Bobby Bowden To Coach One Last Game At Florida State

Bobby Bowden To Coach One Last Game at Florida State

Bobby Bowden orchestrated one of the great runs in college football, building Florida State into a powerhouse that produced two national titles, dozens of All-Americans and some of the most memorable missed field goals ever. After 34 years as Florida State’s football coach, the road for Bobby Bowden will soon come to an end. When the Seminoles play West Virginia on Jan. 1 in the Gator Bowl, Bowden will be looking to retire with his 389th win. 389 will fall short of Joe Paterno’s all-time winning record but Bowden will go down as one of the greatest college football coaches of all-time. Paterno and he have been great ambassadors for the game of college football and will forever be linked to each of their respective universities as they both have a combined 74 years at one institution. For the sake of Bobby Bowden and Florida State, let’s hope that this eighty-year old man goes out with a victory against one of his former teams and rides off into the north Florida sunset. Bobby Bowden joined 790 The Ticket in Miami  with Dan LeBetard to talk about whether he felt like he was done wrong by FSU in the end, him being graceful about accepting FSU’s decision, what will his fondest memory be at Florida State, and what was his most crushing defeat.

Group of Lacrosse Players Celebrating With Coach during Daytime

Whether he felt like he was done wrong by FSU in the end:

“Well I was wanting to get another year but it was going to be this year or next year.”

Whether he is angry about how it ended:

“Well, disappointed I think that was a big thing. Ann and I talked about it and the one thing that we are not going to be is bitter. Just disappointed.”

Why he isn’t bitter and why his wife can speak her mind and he can’t:

“Well you know Ann says what is on her mind and if I knew what was going to happen I wouldn’t have had her interviewed. She didn’t want to in the first place but I had told her that I didn’t want anything discussed about my leave and of course once they got her going she wound up.”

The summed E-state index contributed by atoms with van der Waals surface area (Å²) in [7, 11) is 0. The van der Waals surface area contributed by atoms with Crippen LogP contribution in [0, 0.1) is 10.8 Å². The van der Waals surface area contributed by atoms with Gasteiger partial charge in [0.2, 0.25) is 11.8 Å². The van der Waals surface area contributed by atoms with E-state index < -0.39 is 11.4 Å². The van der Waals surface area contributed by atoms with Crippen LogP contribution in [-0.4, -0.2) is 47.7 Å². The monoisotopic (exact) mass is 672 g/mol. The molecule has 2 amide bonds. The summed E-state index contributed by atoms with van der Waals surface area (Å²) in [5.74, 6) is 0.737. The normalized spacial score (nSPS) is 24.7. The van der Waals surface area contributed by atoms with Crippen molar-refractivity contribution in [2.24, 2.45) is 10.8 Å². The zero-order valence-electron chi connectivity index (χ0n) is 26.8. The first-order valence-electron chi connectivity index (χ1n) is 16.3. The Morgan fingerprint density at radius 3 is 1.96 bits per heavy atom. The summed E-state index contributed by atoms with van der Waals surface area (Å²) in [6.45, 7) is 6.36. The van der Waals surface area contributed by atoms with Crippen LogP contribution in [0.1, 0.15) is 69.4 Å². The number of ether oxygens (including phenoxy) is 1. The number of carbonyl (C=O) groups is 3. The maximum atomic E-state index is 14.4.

On him being graceful about accepting FSU’s decision:

“Well Dan , I never believed in burning bridges because I just don’t believe in that. What is what is and like I said it is a year earlier than I had planned and that is the way the ball bounces. Yeah I don’t want to make it an issue at all. I just don’t want to do that.”

Whether he cried:

“No. Heck no! I don’t want to do that. If I can survive this next week I will get by without it.”

On what will his fondest memory be at Florida State:

“Well I think it was the fact that I was able to stay for 34 years and there never was a day that I dreaded to go to work. I enjoyed going to work every day. I think that is the biggest thing. I think what would be awful is if you had a job and you dreaded to go to work. That never happened to me.”

Whether the biggest win would be the championship wins:

“Well those are good but not… I think the biggest win, I have said this before, I think the biggest win in the 34 years that I have been here was when we beat Nebraska at Nebraska in 1980 where they were number three in the nation and they were heavily favored and we went in there, back in those days you didn’t beat them there, lately they had been beat there. We won that and I felt like that kind of put Florida State on the map.”

What was his most crushing defeat:

“The worst ones would probably be the wide rights and lefts at Miami. Those probably hurt just as much as any. We have got beat worse than that by Miami several times and by Florida but when you miss field goals that not only loses you a game but maybe a national championship. Those have got to be the bitterest.”

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